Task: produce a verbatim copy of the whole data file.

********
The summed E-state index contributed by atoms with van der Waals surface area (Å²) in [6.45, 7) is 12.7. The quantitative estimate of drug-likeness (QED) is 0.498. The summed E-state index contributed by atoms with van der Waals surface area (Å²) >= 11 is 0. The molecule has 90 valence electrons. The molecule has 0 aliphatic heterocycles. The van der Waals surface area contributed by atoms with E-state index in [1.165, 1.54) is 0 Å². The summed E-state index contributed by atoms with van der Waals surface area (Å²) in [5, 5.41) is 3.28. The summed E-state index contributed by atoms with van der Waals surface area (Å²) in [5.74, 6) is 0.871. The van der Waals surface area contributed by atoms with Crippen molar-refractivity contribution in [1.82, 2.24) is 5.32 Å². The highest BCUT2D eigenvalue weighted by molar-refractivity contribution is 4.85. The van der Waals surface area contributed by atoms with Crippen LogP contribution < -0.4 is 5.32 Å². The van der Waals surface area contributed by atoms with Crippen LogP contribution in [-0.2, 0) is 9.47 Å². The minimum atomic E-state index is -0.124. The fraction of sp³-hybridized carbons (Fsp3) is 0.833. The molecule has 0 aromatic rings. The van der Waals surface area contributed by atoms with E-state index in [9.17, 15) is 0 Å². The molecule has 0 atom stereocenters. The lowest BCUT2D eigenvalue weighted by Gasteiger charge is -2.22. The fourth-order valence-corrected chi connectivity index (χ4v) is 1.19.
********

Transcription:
The summed E-state index contributed by atoms with van der Waals surface area (Å²) in [6.45, 7) is 12.7. The quantitative estimate of drug-likeness (QED) is 0.498. The summed E-state index contributed by atoms with van der Waals surface area (Å²) >= 11 is 0. The molecule has 90 valence electrons. The molecule has 0 aliphatic heterocycles. The van der Waals surface area contributed by atoms with E-state index in [1.165, 1.54) is 0 Å². The summed E-state index contributed by atoms with van der Waals surface area (Å²) in [5, 5.41) is 3.28. The summed E-state index contributed by atoms with van der Waals surface area (Å²) in [5.74, 6) is 0.871. The van der Waals surface area contributed by atoms with Crippen molar-refractivity contribution in [1.82, 2.24) is 5.32 Å². The highest BCUT2D eigenvalue weighted by molar-refractivity contribution is 4.85. The van der Waals surface area contributed by atoms with Crippen LogP contribution < -0.4 is 5.32 Å². The van der Waals surface area contributed by atoms with Crippen LogP contribution in [-0.2, 0) is 9.47 Å². The minimum atomic E-state index is -0.124. The fraction of sp³-hybridized carbons (Fsp3) is 0.833. The molecule has 0 aromatic rings. The van der Waals surface area contributed by atoms with E-state index in [9.17, 15) is 0 Å². The molecule has 0 atom stereocenters. The lowest BCUT2D eigenvalue weighted by Gasteiger charge is -2.22. The fourth-order valence-corrected chi connectivity index (χ4v) is 1.19.